However, if this brief period of time where the guest virtual machines are not available is unacceptable to the business, guest clustering allows taking the concept of clustering a step further by clustering the applications running inside the guest virtual machines. By creating a guest cluster of VMs running applications such as SQL or other business-critical applications, if a physical host goes down and the physical failover clustering takes over thereby restarting the VMs on a healthy host, guest clustering picks up the application that may have been running on the primary VM that is now getting restarted due to the host failure. Another guest cluster node simply assumes the application workload and is able to provide even further redundancy to the application. Guest clustering provides ultra-redundancy not only for VMs but for applications.

Network Load Balancing (NLB)

What if there is a stateless application that needs to have redundancy only from a network perspective?

Failover Clustering may be a bit overkill in this case. Network Load Balancing provides the ability to have several servers that are not truly reliant on one another generally running web applications to be able to load balance traffic at a network level. The Windows Server NLB functionality provides a way to load balance traffic by way of software to share the load across various.

Typically, Windows Server NLB is implemented to provide redundancy for web traffic such as with the IIS Role, but it can also be used in conjunction with FTP, remote access, and proxy servers. NLB provides a great way of being able to have an “elastic” solution, on-premises. What do we mean? Elasticity comes from the ability to add NLB servers or remove NLB servers if need be for maintenance, load, or other reasons. With NLB all of these functions can be performed without a maintenance period.

NLB in Windows Server works by using dedicated (static) addresses on the participating Windows Servers and then forming a virtual IP address configured on each participating server. The forward-facing DNS record will use the virtual IP address instead of the dedicated IP addresses assigned on each server. NLB then load balances the traffic between the participating servers in the NLB team. This provides redundancy and performance benefits in times of heavy load.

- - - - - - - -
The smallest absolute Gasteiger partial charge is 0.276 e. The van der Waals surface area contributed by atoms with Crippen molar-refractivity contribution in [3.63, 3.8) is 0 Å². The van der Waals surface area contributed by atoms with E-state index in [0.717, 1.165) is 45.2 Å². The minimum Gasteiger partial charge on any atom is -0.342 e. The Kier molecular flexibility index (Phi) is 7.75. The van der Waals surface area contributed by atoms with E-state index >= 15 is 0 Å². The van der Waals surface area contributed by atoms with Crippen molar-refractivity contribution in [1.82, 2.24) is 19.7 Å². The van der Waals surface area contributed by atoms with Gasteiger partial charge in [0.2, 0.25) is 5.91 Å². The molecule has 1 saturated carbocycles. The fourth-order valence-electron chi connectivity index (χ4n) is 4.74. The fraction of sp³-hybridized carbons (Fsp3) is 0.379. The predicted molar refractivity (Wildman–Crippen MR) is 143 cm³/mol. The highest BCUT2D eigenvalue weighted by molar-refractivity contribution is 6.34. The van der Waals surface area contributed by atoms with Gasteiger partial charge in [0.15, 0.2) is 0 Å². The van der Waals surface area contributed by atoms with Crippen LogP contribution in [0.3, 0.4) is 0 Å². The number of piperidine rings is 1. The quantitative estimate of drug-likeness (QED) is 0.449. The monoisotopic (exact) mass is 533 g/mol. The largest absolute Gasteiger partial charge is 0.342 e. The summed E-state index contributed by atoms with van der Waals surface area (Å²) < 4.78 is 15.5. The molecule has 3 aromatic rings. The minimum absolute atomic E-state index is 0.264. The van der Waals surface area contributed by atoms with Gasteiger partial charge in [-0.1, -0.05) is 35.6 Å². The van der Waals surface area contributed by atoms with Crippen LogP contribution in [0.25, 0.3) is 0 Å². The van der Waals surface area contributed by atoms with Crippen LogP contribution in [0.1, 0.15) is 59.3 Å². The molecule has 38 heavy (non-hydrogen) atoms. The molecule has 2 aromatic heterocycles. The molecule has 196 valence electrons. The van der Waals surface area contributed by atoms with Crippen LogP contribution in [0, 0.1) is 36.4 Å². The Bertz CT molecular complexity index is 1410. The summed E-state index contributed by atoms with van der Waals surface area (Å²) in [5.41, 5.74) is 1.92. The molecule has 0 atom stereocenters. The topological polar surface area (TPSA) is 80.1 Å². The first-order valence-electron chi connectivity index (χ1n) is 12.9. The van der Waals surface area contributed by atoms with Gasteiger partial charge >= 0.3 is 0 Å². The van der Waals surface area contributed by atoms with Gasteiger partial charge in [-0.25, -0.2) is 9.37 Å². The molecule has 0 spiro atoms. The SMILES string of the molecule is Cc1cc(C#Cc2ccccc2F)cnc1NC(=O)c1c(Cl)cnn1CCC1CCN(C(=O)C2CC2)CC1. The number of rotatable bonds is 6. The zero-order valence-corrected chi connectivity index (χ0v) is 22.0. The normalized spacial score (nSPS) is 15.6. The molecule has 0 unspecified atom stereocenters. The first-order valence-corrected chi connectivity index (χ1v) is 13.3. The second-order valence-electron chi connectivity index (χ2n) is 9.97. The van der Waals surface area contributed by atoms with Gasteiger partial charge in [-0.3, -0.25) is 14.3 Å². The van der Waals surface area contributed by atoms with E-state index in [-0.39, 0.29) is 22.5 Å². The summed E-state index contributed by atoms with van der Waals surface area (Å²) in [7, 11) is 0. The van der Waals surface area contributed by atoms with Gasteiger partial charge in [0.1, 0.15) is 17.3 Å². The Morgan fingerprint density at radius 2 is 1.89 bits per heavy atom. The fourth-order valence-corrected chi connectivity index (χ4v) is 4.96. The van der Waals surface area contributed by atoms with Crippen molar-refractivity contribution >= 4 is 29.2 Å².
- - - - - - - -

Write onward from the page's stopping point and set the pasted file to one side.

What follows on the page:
Storage Spaces Direct (S2D)

Storage Spaces Direct is an exciting software-defined storage technology introduced in Windows Server 2016 for running today’s workloads such as Hyper-V. It has matured even further in Windows Server 2019 with enhanced functionality. Storage Spaces Direct provides a software-defined solution built on top of commodity storage that creates a virtual datastore across the storage contributed by the participating hosts in the Storage Spaces Direct cluster.

The underlying fault tolerance mechanism with S2D is mirroring. This includes two-way and three-way mirroring. In two-way mirroring, two copies of everything are created. So that if you lose a host in the S2D backed Hyper-V cluster, you can continue operating and virtual machines remain operational. In three-way mirroring, three copies of everything are kept which allows tolerating the loss of two servers in the minimum three-server configuration for this redundancy.

On top of the mirroring, parity encoding often called erasure coding provides fault tolerance using mathematical algorithms. In Windows Server 2016, local reconstruction code or LRC was introduced that splits reconstruction operations into smaller groups to reduce the overhead from rebuilds after failures happen.

Mirror-accelerated parity was also introduced in Windows Server 2016 which is essentially mirroring to accelerate erasure coding. With this mirror-accelerated parity, an S2D volume can be a part mirror and part parity. This allows for writes to be written on the mirrored portion and then gradually moved into the parity portion later.

S2D contains many redundancy technologies that make it an extremely robust solution for running today’s virtualized workloads on top of Hyper-V software-defined storage.

Wrapping Up

In Windows Server 2019, there are many native Windows Server redundancy mechanisms for high availability. From failover clustering, guest clustering, NLB, and S2D, Windows Server provide an extremely resilient, redundant, and performant platform for business-critical workloads that require strict uptime SLAs. By utilizing these cost-effective means for high availability and redundancy, organizations have many native means to increase their resiliency using these out-of-the-box Windows Server features.